Commissioner Edward “Edge” Gibbons walked backed his comments on public input at meetings at the Fayette County Board of Commissioners’ February 28 gathering. 

“I apologize for my remarks as they pertained to public comment. I was wrong in many ways,” said Gibbons. “I definitely want to hear from the public in this meeting or any other venue, whether it be on the phone, email, or any other way someone wants to sit down with me, and I’ll consider all these inputs, respectfully and thoughtfully.”

He said that, contrary to his prior comments, he does take comments at meetings into account in making his decisions. 

“If I gave the impression that I have already made up my mind on an issue before I walk into the board meeting, that’s absolutely not true,” he said. “I rely on input from the board, staff, the public at these meetings before I cast my vote.”

At the prior meeting on Feb. 14, during a discussion on setting public comment time limits, Gibbons advised citizens to address their issues with commissioners before meeting night, noting that each can be reached via phone or email.

“I understand that people want to speak before the Board, but people are conflating this as a right, when it’s just an expectation. It’s not a right,” he said. “This is representative democracy, not participatory. We’re not the Greeks in the agora (public forum) arguing, and we don’t need to turn this into a town hall meeting, which I’ve seen in the past.”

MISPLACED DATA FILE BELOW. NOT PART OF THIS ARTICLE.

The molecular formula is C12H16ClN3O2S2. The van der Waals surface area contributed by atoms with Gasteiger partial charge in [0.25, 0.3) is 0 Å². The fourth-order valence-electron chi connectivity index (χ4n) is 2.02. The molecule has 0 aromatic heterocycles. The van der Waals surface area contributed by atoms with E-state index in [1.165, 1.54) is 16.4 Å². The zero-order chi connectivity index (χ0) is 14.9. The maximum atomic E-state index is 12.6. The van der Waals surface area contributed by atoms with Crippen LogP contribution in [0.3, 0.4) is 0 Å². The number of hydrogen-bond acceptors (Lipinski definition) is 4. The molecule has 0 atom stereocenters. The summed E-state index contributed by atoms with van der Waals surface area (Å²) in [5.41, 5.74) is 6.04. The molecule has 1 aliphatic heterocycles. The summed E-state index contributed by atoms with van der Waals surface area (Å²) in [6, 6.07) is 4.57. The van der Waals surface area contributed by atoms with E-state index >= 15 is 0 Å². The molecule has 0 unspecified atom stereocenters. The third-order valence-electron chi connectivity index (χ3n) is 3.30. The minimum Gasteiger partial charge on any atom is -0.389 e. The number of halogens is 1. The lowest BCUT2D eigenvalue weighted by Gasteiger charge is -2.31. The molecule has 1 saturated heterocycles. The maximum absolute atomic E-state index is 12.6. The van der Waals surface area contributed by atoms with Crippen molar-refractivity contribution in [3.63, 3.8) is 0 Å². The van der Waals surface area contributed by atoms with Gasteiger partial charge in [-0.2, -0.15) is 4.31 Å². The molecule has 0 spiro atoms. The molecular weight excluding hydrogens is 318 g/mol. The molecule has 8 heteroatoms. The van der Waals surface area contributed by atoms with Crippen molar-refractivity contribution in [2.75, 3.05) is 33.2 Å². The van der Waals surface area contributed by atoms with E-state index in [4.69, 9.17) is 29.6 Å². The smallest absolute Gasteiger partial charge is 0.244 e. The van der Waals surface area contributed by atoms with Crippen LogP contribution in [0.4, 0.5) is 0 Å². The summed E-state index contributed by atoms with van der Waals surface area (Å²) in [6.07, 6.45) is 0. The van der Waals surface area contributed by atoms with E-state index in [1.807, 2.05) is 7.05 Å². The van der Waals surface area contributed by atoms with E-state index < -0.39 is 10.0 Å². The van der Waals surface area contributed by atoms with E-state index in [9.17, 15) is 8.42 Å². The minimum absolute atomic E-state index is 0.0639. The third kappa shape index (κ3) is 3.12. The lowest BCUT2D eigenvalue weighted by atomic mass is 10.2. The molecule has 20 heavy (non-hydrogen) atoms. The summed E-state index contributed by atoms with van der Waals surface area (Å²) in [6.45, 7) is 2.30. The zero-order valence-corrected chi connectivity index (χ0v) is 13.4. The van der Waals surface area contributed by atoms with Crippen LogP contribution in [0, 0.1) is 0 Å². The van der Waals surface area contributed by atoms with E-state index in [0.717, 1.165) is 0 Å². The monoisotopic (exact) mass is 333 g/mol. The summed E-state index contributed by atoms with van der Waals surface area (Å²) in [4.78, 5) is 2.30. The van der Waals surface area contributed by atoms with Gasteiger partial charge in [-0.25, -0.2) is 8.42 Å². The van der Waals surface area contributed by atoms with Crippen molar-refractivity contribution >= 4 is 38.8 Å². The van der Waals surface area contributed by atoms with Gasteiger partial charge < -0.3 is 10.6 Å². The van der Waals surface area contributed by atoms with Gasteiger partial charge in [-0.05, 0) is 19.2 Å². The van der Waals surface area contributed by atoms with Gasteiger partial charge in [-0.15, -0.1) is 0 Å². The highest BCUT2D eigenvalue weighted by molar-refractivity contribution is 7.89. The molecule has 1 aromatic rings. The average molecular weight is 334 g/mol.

Gibbons said his mind was already made up before he takes his seat on the dais, and it should not affect him or his colleagues to hear from a sampling of speakers in public comments.

“While I understand people want to come and say something before the board, it’s not going to affect my opinion, certainly,” he said. “I don’t think it should affect our opinion to have a very small minority of people in the county come before us and advocate one way or the other on an issue.”

Chairman Randy Ognio accepted Gibbons’s apology and also put some of the blame on residents and the media.

“What’s sad is when you see citizens blow it up on (social) media,” he said. “We signed up for it. Criticism is one thing, but to start, you know, making fun of somebody or something online or in the media is just not what I thought our citizens were.”

Ognio sympathized with his colleague and expressed hope that residents would be kinder in the future.

“I do feel for Commissioner Gibbons,” he said. “This is a rough way to start your term, but I’m sure that the citizens will be better from here on out, I hope.”

Commissioner Charles Oddo sought to remind the public that their job is not easy, but that they do their best for the whole county.

“Sometimes we have to make a decision that seems harsh, but in reality it’s the best thing for the county in general because we have to take care of all the taxpayers,” he said. “Try to bear that in mind and have a little patience.

“We’re certainly not anybody’s opponents here.”

Commissioner Charles Rousseau noted it was a learning experience for Gibbons that they all have faced before. 

“My colleague, I continue to welcome you. These are the things that we grow from,” he said. “I certainly have suffered from foot-in-mouth disease on a number of occasions, but that’s what we run for. Leadership is tough.”